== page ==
Using Swarm and the new Foursquare app

I promised an update on using Swarm/Foursquare, and since I’ve been doing some travelling on the last week or so, I’ve had a chance to put both apps through their paces.

The first point is that I don’t use the actual Foursquare app much. I check in to places using Swarm, and only go into Foursquare to wrote reviews, or to check who else has checked in at a particular location.

Secondly, Swarm is easy to use, and seems to work better in poor signal locations than the old Foursquare did (which is definitely a situation that I encounter regularly). I would like more ‘stickers’ (which give information about what you’re doing at a given time, e.g. working or drinking coffee!), but apparently you unlock these by checking into different places.

So I conclude that it is still possible to use Swarm/Foursquare to record my travels, which was my main aim with the previous app. Adding reviews of places is something I’m happy to do. All the lists I set up are still there, and I can still add places to them. Having invested over 4 years in using the app there was no question of uninstalling it. (Many of the new features, like ‘plans’ on Swarm, and local search on Foursquare, are of no interest to me, so I don’t see myself using them).

I’m sorry about the loss of points and mayorships, but don’t see them coming back any time soon, sadly. Judging from the various discussion groups, the Facebook page etc., it seemed that a significant number of users were going to uninstall Foursquare, but whether this is enough to persuade the company to reverse some of these changes is questionable!  We’ll have to watch this space and see.

The new Premier League season: finance and hype

With the start of the new Premier League season less than a week away, I find myself not exactly looking forward to it. All the top teams have been busy spending ridiculous sums of money to strengthen their squads – OK, it’s what you have to do, but it has diminished the sport so much that the financial clout of club owners is almost more important now than the skill of their players. It was almost inevitable that Manchester City won the league last season given the amount they spent!

I loved the World Cup because it was possible to enjoy the football for its own sake, with no particular team allegiance, especially after England’s somewhat rapid exit. Watching a game and admiring the skill of the players with no concern for the outcome of the game was an unusual experience!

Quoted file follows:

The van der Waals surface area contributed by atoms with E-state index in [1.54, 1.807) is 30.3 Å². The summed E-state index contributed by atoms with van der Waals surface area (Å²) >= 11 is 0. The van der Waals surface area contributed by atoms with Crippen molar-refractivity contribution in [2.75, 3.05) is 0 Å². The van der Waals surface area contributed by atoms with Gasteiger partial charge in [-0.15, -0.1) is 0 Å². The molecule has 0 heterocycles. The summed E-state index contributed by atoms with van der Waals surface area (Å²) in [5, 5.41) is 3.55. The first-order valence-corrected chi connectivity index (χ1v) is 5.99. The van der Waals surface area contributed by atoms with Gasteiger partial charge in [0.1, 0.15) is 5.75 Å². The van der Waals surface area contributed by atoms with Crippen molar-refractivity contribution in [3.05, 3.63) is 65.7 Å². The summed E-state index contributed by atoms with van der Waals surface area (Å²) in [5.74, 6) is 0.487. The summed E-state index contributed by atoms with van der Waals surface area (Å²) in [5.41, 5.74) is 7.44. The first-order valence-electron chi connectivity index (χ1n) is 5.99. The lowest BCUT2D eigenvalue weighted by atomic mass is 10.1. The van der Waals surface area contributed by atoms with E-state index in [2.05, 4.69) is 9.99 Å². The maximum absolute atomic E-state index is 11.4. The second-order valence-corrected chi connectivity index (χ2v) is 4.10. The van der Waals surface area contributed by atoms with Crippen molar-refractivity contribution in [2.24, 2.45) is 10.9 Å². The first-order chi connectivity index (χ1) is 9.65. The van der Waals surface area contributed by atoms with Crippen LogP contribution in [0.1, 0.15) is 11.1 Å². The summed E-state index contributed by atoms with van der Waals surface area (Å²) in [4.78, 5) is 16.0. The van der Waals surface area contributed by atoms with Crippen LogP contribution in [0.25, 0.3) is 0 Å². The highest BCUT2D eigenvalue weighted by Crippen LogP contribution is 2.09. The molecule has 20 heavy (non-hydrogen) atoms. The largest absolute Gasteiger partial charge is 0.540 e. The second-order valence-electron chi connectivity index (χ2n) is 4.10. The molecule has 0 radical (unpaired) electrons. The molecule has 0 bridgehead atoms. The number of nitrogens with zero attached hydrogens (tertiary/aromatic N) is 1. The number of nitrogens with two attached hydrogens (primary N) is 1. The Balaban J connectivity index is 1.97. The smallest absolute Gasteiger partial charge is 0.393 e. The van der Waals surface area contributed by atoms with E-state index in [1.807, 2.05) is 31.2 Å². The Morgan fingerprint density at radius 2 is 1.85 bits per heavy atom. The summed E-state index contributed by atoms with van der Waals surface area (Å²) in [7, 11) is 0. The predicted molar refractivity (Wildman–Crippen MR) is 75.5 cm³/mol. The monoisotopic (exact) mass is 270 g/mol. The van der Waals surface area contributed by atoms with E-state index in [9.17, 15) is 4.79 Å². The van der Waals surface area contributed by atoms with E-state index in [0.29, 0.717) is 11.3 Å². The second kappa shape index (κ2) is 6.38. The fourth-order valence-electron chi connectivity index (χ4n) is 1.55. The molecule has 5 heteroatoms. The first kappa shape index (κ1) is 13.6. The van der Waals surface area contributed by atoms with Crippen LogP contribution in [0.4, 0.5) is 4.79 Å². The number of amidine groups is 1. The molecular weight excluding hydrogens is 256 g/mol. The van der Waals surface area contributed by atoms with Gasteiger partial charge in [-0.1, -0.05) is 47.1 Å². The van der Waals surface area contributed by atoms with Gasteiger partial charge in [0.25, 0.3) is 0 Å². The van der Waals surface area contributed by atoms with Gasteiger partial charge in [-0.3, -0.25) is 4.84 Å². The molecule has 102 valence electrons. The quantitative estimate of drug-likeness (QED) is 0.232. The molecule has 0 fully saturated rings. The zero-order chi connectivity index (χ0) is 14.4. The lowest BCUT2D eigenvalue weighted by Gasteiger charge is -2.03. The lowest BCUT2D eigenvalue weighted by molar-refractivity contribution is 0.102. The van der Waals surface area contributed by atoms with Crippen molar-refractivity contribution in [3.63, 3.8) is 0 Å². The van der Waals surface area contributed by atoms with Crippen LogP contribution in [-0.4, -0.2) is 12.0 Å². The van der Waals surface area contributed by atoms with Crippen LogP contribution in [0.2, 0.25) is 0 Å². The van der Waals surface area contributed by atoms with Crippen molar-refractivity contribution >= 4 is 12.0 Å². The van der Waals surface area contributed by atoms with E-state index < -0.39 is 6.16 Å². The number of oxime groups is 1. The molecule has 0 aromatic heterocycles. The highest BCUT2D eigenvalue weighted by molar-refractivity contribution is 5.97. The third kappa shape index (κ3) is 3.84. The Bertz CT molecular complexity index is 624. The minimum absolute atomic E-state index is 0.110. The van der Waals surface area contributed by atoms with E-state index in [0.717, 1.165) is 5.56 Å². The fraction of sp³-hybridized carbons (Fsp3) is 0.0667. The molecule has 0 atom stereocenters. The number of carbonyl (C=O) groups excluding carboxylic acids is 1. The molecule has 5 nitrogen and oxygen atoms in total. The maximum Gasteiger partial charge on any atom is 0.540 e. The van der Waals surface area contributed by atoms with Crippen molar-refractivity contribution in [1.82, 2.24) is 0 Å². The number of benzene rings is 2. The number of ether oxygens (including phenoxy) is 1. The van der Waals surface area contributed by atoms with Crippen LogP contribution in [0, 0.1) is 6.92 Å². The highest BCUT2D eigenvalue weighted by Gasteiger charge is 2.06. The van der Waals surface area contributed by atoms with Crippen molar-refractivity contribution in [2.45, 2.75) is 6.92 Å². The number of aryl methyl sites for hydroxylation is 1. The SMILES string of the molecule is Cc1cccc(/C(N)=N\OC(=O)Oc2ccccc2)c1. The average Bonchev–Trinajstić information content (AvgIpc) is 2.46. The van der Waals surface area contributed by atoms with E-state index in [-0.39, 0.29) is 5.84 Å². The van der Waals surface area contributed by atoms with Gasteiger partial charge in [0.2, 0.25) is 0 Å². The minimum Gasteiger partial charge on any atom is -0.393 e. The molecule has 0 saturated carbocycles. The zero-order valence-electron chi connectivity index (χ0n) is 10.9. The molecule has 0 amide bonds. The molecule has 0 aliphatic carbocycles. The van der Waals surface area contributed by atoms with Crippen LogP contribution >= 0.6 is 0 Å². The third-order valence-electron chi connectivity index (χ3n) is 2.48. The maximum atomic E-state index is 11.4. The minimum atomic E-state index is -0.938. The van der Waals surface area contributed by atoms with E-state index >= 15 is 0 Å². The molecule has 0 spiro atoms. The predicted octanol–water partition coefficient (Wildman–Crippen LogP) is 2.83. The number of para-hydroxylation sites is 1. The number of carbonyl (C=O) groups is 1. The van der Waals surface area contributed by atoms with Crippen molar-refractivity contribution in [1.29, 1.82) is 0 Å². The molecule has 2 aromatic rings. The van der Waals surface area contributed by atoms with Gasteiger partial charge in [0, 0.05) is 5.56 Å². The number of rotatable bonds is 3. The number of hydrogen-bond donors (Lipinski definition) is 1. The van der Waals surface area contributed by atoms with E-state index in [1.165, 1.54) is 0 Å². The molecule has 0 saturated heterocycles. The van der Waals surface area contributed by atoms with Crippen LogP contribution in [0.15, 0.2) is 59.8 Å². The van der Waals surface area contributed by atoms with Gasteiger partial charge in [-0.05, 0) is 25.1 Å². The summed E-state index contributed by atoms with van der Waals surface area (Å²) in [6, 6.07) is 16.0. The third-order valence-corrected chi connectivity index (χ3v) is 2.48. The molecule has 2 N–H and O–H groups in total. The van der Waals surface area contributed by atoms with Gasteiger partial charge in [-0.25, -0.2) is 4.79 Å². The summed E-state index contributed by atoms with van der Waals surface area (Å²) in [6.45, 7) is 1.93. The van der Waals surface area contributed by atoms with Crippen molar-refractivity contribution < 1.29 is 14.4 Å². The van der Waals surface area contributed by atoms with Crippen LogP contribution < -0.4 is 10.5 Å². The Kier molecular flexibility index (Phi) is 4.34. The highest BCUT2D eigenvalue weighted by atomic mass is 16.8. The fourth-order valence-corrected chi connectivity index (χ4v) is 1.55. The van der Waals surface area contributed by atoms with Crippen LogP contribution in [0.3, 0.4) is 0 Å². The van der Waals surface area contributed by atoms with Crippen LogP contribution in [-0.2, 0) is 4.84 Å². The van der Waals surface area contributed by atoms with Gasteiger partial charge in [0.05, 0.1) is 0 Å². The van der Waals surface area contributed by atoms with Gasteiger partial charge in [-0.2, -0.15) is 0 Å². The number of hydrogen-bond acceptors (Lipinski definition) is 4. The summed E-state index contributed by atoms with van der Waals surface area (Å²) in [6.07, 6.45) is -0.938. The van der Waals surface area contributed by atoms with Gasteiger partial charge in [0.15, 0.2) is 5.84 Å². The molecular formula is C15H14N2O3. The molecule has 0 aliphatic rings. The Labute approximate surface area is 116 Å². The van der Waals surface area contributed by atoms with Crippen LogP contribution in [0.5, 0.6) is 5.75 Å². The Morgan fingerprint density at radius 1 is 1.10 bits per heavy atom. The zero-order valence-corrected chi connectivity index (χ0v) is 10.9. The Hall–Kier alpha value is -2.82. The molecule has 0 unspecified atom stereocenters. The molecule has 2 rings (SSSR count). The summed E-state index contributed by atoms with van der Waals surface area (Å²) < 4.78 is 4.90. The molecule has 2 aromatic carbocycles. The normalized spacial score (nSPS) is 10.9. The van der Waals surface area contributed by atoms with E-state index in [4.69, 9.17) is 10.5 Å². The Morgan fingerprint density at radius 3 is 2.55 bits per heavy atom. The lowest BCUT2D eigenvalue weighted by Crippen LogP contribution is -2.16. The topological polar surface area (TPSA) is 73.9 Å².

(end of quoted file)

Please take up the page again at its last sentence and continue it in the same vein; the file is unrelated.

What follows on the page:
Then there’s the hype and general nastiness between rival fans which has been magnified by social media. This has led me to  try to avoid seeing football related Tweets and Facebook status updates, which is a challenge to such a frequent user of social media as myself!

My team, Manchester United, had a terrible season in 2013-14, which can be put down to a number of factors which I’ve discussed in previous posts. Of course I hope they’ll do better this time, but for my own sanity I will be avoiding all kinds of media reports on their performance in the coming season. It can be very emotionally draining, and at the end of the day, it’s only a game!

So here’s to a good season. I’ll be watching how it goes from a distance, but for my own sanity (and the sanity of those close to me), I won’t be commenting or getting involved.

The new Foursquare Android app: initial reaction

The new Foursquare Android app became available from the Google Play Store last Wednesday, 6th August. I’ve been using it pretty continuously since then, and can offer an initial appraisal.

I’ve already discussed at length my disappointment that Mayorships, badges and (finally) points were lost, so I judge the app as it is and not as I hoped it might be!

For a start, checking in has to be done via Swarm. I held off using Swarm for as long as possible, but now I’ve used it for a bit I don’t mind it. At least it still taps into the Foursquare past checkin database, and comments when you return to a location, etc. That was essential for me, since I use Foursquare as a travel diary, and was one reason why there was no question of uninstalling Foursquare! The Swarm app itself seems nicely put together and I have no issues with it yet.

Returning to the Foursquare app, the emphasis is now on local search and writing tips and reviews of places. In general I don’t need local search as I normally know where I want to go (!), but I can see that it could be useful if I’m in a place I don’t know. As for writing reviews, I did a few with the old Foursquare, but now I will do more, since the app provides motivation with its expertise ratings.

I am just returning from 2 days in London, and while there I did a lot of check-ins and wrote some reviews. The experience was good, and Swarm and Foursquare do work seamlessly together.

Finally, the changes to Foursquare have changed my check-in habits. While there were points to be gained (and especially when there were Mayorships to retain), I would go out of my way to check in at lots of locations. Now that motivation has gone, I’m more sparing with check-ins, so it’s a less time-consuming process. I’m still sorry that the points have gone, but in general I can make the changes work for me.